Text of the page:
Sport: a recession free zone?

While sport's emotional appeal makes it one of the more recession

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While sport's emotional appeal makes it one of the more recession resistant industries around, it is not totally immune to the knock-on effects of the meltdown.

In February this year, with the recession in full swing, Real Madrid offered the most expensive seats ever at the Bernabeu Stadium - a staggering RO440 each (they came with a free scarf and meal) - for its Champions League clash with Liverpool. Real spokesman, Javier Cano, even cited recession itself as the reason for the pricey tickets: they were aimed at corporates who could not afford a VIP box for the season.

Is it possible, then, that Planet Sport exists outside the normal rules of economics, immune to the effects of the global recession? Other facts would seem to support this theory.

The year 2009 kicked off with Brazilian footballer Kaka deciding that RO56mn, plus RO14mn a year in wages, wasn't enough to tempt him from AC Milan to Manchester City. In March, Chelsea were eyeing Danni, the most expensive player in Russian football and his Zenit teammate Pavel Pogrebnyak.

And it's not just football - England cricketers Kevin Pietersen and Andrew Flintoff were snapped up at the Indian Premier League auction in Goa in February - for RO560,000 apiece, making them the world's most expensive cricketers.

Speaking to journalists after his successful bid, team owner Vijay Mallya said he was actually prepared to pay more, so keen was he to get Pietersen.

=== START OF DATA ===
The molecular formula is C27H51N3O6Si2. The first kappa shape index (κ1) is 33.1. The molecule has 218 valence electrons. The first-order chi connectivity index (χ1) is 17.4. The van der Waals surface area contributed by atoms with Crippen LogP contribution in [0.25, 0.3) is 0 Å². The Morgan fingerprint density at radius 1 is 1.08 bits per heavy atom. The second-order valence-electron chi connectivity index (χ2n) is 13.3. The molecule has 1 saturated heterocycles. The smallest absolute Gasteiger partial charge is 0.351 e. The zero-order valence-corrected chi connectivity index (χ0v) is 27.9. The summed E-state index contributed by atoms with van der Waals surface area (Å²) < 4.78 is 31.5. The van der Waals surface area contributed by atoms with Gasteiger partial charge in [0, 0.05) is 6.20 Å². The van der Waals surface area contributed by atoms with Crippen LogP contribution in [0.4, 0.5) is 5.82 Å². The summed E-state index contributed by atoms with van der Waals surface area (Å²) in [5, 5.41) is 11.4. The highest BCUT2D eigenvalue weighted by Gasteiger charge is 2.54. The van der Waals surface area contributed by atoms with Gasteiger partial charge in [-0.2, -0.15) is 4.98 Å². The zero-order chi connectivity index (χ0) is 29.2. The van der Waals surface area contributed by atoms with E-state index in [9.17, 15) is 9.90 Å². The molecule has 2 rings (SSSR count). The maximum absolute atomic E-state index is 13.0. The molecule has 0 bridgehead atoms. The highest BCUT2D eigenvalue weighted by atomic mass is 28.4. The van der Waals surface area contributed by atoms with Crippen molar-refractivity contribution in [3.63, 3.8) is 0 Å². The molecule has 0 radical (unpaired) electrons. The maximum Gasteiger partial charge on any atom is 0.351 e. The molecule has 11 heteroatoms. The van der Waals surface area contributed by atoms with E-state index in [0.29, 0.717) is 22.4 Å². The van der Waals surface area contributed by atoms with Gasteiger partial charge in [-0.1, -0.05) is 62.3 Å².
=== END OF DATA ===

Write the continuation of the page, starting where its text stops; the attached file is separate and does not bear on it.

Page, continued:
Historically speaking, economic turmoil has had little impact on sports. We all need an escape from the daily grind and the general doom and gloom; something to dream about, something to lift our spirits and raise our self-esteem - something to belong to and identify with when everything else we rely on is falling apart. Sport even thrived during The Great Depression of the early 1930s.
But is this the full story? Is it possible that Planet Sport will be hit by the recession?

In recent months, we have seen Honda, Kawasaki and Subaru withdraw from motorsport. Tiger Woods has lost his five-year, RO3mn endorsement contract with Buick and the 2009 Indian Masters golf tournament has been cancelled.

On top of this, the US National Football League has signalled its intention to cut its workforce by ten per cent and Vodafone is not going to renew its RO2.4mn-a-year association with the England cricket team when it ends in 2010.

Indeed as the Deloitte 'Football Money League 2009' report has recently highlighted, the shirts of UK Premier League chronicle the credit crunch: West Ham United was without a logo for three months after its travel company sponsor XL went out of business.